Mobile phone users ages 18-34 are also taking full advantage of their wireless device features, as 73% report sending or receiving text messages; 59% take pictures; 25% download ringtones or wallpaper; and 24% send or receive multimedia messages. Similarly, in the 35-54 age range, text messaging is increasing with 37% sending or receiving text messages; 34% taking pictures; 12% downloading content; and 9% sending or receiving multimedia messages. In the 55+ range, 16% of users send or receive text messages and 17% take pictures. On the whole, adults take approximately four pictures per week with their camera phones.

The study also shows that cell phones are of particular benefit to youth and their familial relationships. The majority of youth (94%) say they feel safe having access to a cell phone in the event that they need to contact their family. As well, a substantial portion of the youth demographic (70%) feels that cell phones help them manage their families’ schedules. And more than half – 55% of all youth surveyed – feel that their cell phone actually improves the nature of their relationship with their families.

Other survey highlights include:

  1. Nearly half (46%) of those who have access to a wireless phone say they have used their phone in an emergency situation.
  2. 19% of respondents that currently have access to a wireless phone said their wireless service will likely replace their landline service over the next year.
  3. Overall, more than half (54%) of respondents feel that their cellular phone improves the quality of their leisure time. Younger Canadians (69%) are more likely to feel that cell phones have a positive impact on the quality of their leisure time (versus 47% for Canadians 35 years of age and above).
  4. 31% of adults and 51% of youth surveyed feel that the ability to text their friends and family has improved relationships with them.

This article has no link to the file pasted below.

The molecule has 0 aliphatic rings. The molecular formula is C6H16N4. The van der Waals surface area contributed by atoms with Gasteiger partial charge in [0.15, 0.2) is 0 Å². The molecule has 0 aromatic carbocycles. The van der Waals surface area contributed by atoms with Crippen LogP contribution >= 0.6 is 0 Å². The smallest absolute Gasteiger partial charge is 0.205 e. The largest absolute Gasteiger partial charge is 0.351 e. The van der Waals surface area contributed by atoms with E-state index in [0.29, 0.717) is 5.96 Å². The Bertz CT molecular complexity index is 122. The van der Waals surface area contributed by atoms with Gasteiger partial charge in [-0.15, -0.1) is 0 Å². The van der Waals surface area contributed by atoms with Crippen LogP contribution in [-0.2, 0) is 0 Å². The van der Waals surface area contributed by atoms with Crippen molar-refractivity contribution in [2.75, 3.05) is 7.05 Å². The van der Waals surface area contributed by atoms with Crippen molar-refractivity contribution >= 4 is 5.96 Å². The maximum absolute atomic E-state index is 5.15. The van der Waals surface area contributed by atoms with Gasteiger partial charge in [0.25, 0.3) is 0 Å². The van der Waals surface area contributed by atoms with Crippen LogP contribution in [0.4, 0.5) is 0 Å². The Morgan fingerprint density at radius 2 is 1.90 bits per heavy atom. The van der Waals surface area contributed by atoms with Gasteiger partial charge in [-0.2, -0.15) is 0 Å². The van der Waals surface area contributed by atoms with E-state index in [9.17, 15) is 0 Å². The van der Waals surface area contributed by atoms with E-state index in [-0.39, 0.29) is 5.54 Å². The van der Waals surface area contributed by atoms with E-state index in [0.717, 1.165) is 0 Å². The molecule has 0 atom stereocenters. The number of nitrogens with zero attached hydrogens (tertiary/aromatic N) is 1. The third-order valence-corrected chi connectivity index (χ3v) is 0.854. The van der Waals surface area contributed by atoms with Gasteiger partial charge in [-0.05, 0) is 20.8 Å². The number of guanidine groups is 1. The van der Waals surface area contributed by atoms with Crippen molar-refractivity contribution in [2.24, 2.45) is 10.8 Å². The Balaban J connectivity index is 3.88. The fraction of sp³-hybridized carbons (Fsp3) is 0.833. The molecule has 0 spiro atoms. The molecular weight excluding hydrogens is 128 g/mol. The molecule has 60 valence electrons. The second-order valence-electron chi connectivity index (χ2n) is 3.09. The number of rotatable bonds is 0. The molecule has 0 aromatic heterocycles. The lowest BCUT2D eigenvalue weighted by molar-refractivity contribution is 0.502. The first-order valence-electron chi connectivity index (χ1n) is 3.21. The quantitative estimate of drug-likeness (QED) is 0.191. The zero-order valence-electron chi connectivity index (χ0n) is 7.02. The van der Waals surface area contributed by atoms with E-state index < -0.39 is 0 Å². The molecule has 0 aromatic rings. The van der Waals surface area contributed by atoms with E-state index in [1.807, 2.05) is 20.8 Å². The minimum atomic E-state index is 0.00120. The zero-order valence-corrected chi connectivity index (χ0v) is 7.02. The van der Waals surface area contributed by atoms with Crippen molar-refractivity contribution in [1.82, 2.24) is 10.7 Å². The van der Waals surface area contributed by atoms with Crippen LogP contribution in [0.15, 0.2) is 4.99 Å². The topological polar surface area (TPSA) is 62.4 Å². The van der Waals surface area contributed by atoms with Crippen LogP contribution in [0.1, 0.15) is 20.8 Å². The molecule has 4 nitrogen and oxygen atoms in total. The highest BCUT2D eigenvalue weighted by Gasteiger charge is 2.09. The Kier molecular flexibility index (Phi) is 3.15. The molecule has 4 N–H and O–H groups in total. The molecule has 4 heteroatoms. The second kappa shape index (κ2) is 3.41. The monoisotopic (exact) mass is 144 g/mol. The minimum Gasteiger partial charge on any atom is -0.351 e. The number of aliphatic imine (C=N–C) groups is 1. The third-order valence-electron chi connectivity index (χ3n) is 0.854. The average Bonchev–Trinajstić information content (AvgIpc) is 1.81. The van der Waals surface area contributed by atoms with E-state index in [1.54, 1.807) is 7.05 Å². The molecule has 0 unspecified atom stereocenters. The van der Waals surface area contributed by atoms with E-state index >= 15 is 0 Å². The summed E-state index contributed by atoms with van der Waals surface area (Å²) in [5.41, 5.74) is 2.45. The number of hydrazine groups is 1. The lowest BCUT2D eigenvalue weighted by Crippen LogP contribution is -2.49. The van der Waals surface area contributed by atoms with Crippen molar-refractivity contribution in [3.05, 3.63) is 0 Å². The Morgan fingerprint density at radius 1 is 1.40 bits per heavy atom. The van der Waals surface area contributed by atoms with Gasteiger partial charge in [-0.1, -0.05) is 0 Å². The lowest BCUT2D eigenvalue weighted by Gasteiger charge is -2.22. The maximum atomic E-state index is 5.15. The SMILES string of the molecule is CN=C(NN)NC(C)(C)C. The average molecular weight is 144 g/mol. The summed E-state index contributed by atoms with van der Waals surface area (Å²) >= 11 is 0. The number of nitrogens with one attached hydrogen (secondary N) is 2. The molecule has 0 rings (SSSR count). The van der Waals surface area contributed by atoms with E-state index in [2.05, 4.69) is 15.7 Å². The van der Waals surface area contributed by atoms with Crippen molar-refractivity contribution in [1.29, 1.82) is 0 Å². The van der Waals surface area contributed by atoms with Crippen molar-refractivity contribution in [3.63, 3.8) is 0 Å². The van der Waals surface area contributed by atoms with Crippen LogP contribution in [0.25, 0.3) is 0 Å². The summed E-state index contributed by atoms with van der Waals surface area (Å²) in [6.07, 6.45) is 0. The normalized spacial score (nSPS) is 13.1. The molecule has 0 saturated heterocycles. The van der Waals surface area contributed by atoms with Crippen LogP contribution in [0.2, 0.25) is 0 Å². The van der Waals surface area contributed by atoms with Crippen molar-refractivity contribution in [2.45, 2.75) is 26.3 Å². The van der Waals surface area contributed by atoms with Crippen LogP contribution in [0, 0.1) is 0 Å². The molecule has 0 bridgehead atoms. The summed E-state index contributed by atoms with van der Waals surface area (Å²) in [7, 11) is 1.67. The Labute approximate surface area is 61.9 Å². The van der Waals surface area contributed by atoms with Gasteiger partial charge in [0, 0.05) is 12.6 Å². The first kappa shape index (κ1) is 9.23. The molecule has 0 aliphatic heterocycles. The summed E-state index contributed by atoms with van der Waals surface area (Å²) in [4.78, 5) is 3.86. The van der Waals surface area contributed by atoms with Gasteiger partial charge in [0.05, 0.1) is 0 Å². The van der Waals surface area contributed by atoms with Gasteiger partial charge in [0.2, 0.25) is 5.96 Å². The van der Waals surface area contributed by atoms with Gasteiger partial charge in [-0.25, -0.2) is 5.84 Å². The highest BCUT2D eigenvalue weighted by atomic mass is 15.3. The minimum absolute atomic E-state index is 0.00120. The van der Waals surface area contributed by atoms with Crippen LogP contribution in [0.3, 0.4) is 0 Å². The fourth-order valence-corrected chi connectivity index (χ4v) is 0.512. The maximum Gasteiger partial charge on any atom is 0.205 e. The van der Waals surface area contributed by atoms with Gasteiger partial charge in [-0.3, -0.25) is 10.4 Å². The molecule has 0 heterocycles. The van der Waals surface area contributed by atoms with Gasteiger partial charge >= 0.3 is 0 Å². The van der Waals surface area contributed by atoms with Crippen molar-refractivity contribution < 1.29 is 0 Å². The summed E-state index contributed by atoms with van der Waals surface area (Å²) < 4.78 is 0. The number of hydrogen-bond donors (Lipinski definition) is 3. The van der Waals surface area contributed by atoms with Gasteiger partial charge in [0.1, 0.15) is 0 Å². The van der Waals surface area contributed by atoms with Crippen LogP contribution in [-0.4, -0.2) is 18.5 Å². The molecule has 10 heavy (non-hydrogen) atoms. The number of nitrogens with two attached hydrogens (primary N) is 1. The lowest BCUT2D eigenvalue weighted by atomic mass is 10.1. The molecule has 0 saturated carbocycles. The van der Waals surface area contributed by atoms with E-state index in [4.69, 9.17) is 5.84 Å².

5. 51% of youth wireless users would be interested in having school announcements communicated to them via their cell phones.
  6. Among adults, over half (54%) say that other family members such as parents, children or relatives are who they call most often from their cell phones. Other commonly called contacts include a spouse or partner (44%), friends (37%) and work colleagues (17%).
  7. Youth between the ages of 13 and 17 most often call other family members (77%). Friends closely follow at 69% and one fifth (20%) of these respondents said they call their boyfriend or girlfriend most often.

The complete “2008 Wireless Attitudes Study” is available on the CWTA Web site at

Canadian Wireless Telecommunications Association (CWTA)
CWTA is the authority on wireless issues, developments and trends in Canada. It represents cellular, PCS, messaging, mobile radio, fixed wireless and mobile satellite carriers as well as companies that develop and produce products and services for the industry. Visit the Association’s Web site at

Harris/Decima is one of Canada’s most established names in public opinion and market research, with a 25-year track record of innovation and client satisfaction. Today, we are among Canada’s largest full service research firms and fastest growing success story.

Information and interview opportunities:
Marc Choma
613-233-4888 ext. 207
[email protected]